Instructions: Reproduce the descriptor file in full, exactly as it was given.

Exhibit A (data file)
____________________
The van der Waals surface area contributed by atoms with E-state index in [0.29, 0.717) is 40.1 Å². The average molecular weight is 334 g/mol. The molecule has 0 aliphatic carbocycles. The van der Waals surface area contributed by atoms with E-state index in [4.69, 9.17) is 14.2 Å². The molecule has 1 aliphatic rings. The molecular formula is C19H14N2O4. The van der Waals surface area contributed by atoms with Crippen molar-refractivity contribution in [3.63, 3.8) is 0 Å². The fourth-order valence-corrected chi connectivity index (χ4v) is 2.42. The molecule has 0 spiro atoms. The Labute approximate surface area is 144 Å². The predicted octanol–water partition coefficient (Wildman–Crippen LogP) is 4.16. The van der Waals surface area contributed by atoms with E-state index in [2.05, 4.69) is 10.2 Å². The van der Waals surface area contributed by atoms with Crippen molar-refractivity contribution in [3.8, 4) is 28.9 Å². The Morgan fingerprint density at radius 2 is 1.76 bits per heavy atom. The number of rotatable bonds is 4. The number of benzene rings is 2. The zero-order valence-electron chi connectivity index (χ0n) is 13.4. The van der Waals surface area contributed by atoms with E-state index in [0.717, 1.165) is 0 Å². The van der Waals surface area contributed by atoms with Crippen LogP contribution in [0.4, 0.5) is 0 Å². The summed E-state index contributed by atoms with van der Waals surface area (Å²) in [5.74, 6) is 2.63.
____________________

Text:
The van der Waals surface area contributed by atoms with E-state index in [0.29, 0.717) is 40.1 Å². The average molecular weight is 334 g/mol. The molecule has 0 aliphatic carbocycles. The van der Waals surface area contributed by atoms with E-state index in [4.69, 9.17) is 14.2 Å². The molecule has 1 aliphatic rings. The molecular formula is C19H14N2O4. The van der Waals surface area contributed by atoms with Crippen molar-refractivity contribution in [3.63, 3.8) is 0 Å². The fourth-order valence-corrected chi connectivity index (χ4v) is 2.42. The molecule has 0 spiro atoms. The Labute approximate surface area is 144 Å². The predicted octanol–water partition coefficient (Wildman–Crippen LogP) is 4.16. The van der Waals surface area contributed by atoms with E-state index in [2.05, 4.69) is 10.2 Å². The van der Waals surface area contributed by atoms with Crippen molar-refractivity contribution in [3.8, 4) is 28.9 Å². The Morgan fingerprint density at radius 2 is 1.76 bits per heavy atom. The number of rotatable bonds is 4. The number of benzene rings is 2. The zero-order valence-electron chi connectivity index (χ0n) is 13.4. The van der Waals surface area contributed by atoms with E-state index in [0.717, 1.165) is 0 Å². The van der Waals surface area contributed by atoms with Crippen LogP contribution in [0.4, 0.5) is 0 Å². The summed E-state index contributed by atoms with van der Waals surface area (Å²) in [5.74, 6) is 2.63.